At seven minutes to eight, the minute bell gave the first toll, announcing to the crowd the departure of the melancholy procession from the cell of the condemned convict. At once

‘the hoarse murmur of the crowd arose into a loud buzz of excited expectation, which the multitude of voices swelled into a roar. A cry of “hats off” was raised…the noise subsided and a respectful, if not solemn, silence succeeded. Every face was eagerly upturned to catch the first glimpse of the wretched culprit. Here and there there was a laugh, but popular feeling was against it, and at the rebukes of the more serious it ceased. The condemned man ascended the steps with a quick, firm step, and placed himself on the centre of the drop, with his face towards the Gaol-square…He never flinched or shuddered as the executioner placed the rope around his neck and drew the white cap over his face. That done, the bolt was immediately withdrawn, and the drop fell. Being a stout heavy man he never struggled at all; a few convulsive twitchings of his arms and legs alone ensued, and after a few seconds his limbs hung motionless in death. The crowd did not shout or yell as do often such gatherings at the Old Bailey, but behaved with the utmost decorum, and in a few minutes after the drop fell began quietly to disperse. The body, after hanging an hour, as prescribed by law, was cut down and removed.’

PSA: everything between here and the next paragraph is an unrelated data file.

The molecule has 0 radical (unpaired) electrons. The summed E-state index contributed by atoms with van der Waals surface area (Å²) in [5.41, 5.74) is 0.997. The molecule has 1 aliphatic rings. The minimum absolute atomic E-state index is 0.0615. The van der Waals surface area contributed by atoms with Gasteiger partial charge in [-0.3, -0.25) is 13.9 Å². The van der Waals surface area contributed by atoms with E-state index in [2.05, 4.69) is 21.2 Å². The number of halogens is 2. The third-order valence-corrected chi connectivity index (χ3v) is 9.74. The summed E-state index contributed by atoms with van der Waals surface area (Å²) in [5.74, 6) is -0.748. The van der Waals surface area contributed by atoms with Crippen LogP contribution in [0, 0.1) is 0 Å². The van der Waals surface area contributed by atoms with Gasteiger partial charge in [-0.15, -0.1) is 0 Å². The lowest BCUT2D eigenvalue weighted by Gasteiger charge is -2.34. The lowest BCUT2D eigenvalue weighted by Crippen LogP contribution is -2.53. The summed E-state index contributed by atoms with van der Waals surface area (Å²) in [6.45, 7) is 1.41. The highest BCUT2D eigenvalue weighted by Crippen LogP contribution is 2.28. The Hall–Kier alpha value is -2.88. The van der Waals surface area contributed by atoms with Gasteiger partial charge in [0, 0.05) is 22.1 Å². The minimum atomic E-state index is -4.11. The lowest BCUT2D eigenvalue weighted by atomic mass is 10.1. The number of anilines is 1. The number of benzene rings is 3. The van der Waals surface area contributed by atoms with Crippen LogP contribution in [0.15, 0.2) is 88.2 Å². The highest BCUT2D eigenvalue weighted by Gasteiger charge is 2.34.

The death mask of William Palmer (Credit: Wellcome Collection)